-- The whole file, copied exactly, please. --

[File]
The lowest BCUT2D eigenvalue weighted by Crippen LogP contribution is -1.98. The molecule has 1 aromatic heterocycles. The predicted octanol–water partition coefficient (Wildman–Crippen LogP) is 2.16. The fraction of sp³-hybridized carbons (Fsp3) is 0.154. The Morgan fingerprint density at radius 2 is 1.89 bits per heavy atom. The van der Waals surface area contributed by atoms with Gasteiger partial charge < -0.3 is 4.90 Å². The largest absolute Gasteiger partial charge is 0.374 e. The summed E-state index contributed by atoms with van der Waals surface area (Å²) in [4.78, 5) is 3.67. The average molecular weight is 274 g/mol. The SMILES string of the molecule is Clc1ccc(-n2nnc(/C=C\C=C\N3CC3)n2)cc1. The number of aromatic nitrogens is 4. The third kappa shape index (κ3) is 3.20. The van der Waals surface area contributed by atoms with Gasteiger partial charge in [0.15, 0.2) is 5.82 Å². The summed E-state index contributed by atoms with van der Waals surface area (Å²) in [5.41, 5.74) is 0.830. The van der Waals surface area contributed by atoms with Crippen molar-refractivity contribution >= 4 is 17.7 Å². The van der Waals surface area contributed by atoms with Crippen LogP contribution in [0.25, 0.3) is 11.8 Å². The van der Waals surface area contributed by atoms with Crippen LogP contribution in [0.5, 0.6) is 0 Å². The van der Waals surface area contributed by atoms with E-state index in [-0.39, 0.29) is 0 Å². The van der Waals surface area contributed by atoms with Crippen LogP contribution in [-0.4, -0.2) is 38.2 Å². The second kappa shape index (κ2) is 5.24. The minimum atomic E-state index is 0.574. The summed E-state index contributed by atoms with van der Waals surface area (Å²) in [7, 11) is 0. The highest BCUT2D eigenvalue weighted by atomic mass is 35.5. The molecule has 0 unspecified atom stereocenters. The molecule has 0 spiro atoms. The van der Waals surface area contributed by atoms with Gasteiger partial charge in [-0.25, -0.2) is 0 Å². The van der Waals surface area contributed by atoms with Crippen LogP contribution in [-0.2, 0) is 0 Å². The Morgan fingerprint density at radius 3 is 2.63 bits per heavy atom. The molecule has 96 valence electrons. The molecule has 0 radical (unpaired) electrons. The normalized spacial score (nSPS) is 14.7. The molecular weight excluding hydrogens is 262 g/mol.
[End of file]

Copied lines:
The lowest BCUT2D eigenvalue weighted by Crippen LogP contribution is -1.98. The molecule has 1 aromatic heterocycles. The predicted octanol–water partition coefficient (Wildman–Crippen LogP) is 2.16. The fraction of sp³-hybridized carbons (Fsp3) is 0.154. The Morgan fingerprint density at radius 2 is 1.89 bits per heavy atom. The van der Waals surface area contributed by atoms with Gasteiger partial charge < -0.3 is 4.90 Å². The largest absolute Gasteiger partial charge is 0.374 e. The summed E-state index contributed by atoms with van der Waals surface area (Å²) in [4.78, 5) is 3.67. The average molecular weight is 274 g/mol. The SMILES string of the molecule is Clc1ccc(-n2nnc(/C=C\C=C\N3CC3)n2)cc1. The number of aromatic nitrogens is 4. The third kappa shape index (κ3) is 3.20. The van der Waals surface area contributed by atoms with Gasteiger partial charge in [0.15, 0.2) is 5.82 Å². The summed E-state index contributed by atoms with van der Waals surface area (Å²) in [5.41, 5.74) is 0.830. The van der Waals surface area contributed by atoms with Crippen molar-refractivity contribution >= 4 is 17.7 Å². The van der Waals surface area contributed by atoms with Crippen LogP contribution in [0.25, 0.3) is 11.8 Å². The van der Waals surface area contributed by atoms with Crippen LogP contribution in [0.5, 0.6) is 0 Å². The van der Waals surface area contributed by atoms with E-state index in [-0.39, 0.29) is 0 Å². The van der Waals surface area contributed by atoms with Crippen LogP contribution in [-0.4, -0.2) is 38.2 Å². The second kappa shape index (κ2) is 5.24. The minimum atomic E-state index is 0.574. The summed E-state index contributed by atoms with van der Waals surface area (Å²) in [7, 11) is 0. The highest BCUT2D eigenvalue weighted by atomic mass is 35.5. The molecule has 0 unspecified atom stereocenters. The molecule has 0 spiro atoms. The van der Waals surface area contributed by atoms with Gasteiger partial charge in [-0.25, -0.2) is 0 Å². The van der Waals surface area contributed by atoms with Crippen LogP contribution in [-0.2, 0) is 0 Å². The Morgan fingerprint density at radius 3 is 2.63 bits per heavy atom. The molecule has 96 valence electrons. The molecule has 0 radical (unpaired) electrons. The normalized spacial score (nSPS) is 14.7. The molecular weight excluding hydrogens is 262 g/mol.